and
    higher sodium excretion was not associated with risk of the primary composite outcome (≥7 g/day in 6271 [9%] of the population without hypertension

    Second study link:

    https://www.ncbi.nlm.nih.gov/pubmed/28110297

    Key quote from this abstract is:
    Prospective cohort studies have identified the optimal range of sodium intake to reside in the moderate range (3-5 g/day), where the risk of cardiovascular disease and death is lowest.
  • BrianAWeber
    BrianAWeber Posts: 82 Member
    If you over indulge in anything the results are often are negative. With sodium I have noticed that it is really easy to double or even triple the daily recommended amounts. This is even more common if you eat out often. I have moved from reducing calories to lose weight to watching my sodium because it is the one nutrient that is most often far out of spec.
  • NorthCascades
    NorthCascades Posts: 10,970 Member
    Haven't checked mine. I bet I'm way over the recommendation.

    I've done 110 miles in the last 7 days on my bike. The sun is still strong here, I lose a lot of salt by sweating. It's probably not a coincidence I tend to crave salty foods.
  • nvmomketo
    nvmomketo Posts: 12,019 Member
    I'm sick and tired of the frequently stated belief that you don't need to worry about sodium unless you have high blood pressure. Arguably, all of us, especially those of us who are overweight, should limit our sodium intake because doing so not only lowers blood pressure but helps prevent the development of high blood pressure.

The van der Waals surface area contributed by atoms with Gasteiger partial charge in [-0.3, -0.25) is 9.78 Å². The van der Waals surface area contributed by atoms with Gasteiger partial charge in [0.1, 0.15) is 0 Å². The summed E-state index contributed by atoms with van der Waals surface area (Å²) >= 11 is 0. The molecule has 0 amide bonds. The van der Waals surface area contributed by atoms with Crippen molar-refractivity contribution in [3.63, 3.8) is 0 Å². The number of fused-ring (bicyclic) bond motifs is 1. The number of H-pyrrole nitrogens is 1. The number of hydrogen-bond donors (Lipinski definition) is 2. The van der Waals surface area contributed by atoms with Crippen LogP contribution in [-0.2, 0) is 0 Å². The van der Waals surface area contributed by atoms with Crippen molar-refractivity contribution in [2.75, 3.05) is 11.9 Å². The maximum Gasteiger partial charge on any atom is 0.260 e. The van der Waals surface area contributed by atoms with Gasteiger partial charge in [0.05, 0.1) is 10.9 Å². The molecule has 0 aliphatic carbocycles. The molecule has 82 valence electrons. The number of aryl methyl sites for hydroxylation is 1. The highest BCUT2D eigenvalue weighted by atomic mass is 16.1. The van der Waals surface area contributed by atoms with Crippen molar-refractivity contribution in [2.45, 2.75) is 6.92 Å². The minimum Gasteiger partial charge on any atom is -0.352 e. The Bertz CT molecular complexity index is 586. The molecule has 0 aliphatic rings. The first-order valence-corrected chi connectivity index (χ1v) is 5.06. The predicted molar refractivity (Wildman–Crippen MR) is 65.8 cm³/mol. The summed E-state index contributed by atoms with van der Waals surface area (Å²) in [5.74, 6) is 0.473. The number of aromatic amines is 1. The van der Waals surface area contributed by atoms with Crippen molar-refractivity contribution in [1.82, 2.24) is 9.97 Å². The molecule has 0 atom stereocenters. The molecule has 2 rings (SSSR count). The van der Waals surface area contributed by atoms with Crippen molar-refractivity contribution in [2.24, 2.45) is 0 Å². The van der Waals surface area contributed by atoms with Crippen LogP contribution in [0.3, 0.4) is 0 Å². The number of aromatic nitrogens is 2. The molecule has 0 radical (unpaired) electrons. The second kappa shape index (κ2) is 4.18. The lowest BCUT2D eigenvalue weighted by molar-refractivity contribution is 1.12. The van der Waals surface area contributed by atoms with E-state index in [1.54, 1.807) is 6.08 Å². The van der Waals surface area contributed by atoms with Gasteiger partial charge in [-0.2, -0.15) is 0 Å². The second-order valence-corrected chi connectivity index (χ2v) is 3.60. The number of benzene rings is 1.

I don't believe sodium has been shown to be a cause of high blood pressure. Lowering sodium intake can lower BP, but i doubt it addresses the root cause of why someone has high BP.
  • JeromeBarry1
    JeromeBarry1 Posts: 10,182 Member
    Heidi, I feel your advocacy, but I'm in that subset of people who've lost so much weight that our blood pressure is near enough to low to earn a sodium bonus. For folks who suffer the spectrum of obesity-related health effects, which includes high blood pressure, it is entirely appropriate that they reduce their sodium intake now. That can lower their blood pressure and reduce their risk of inflammation and atherosclerosis immediately. They still need to lose weight and deal with all the other things that raise risks of inflammation and atherosclerosis, but those take a lot of time and clinicians don't have that. We're virtually left to our own devices to even learn about inflammation and atherosclerosis.
  • worldofalice
    worldofalice Posts: 148 Member
    I don't know much about this topic. Other than the fact that I have never fussed with keeping my sodium levels low because I have really, really low blood pressure to the point of inconvenience. I wouldn't think that people like myself should be aiming to minimise our sodium?
  • seltzermint555
    seltzermint555 Posts: 10,742 Member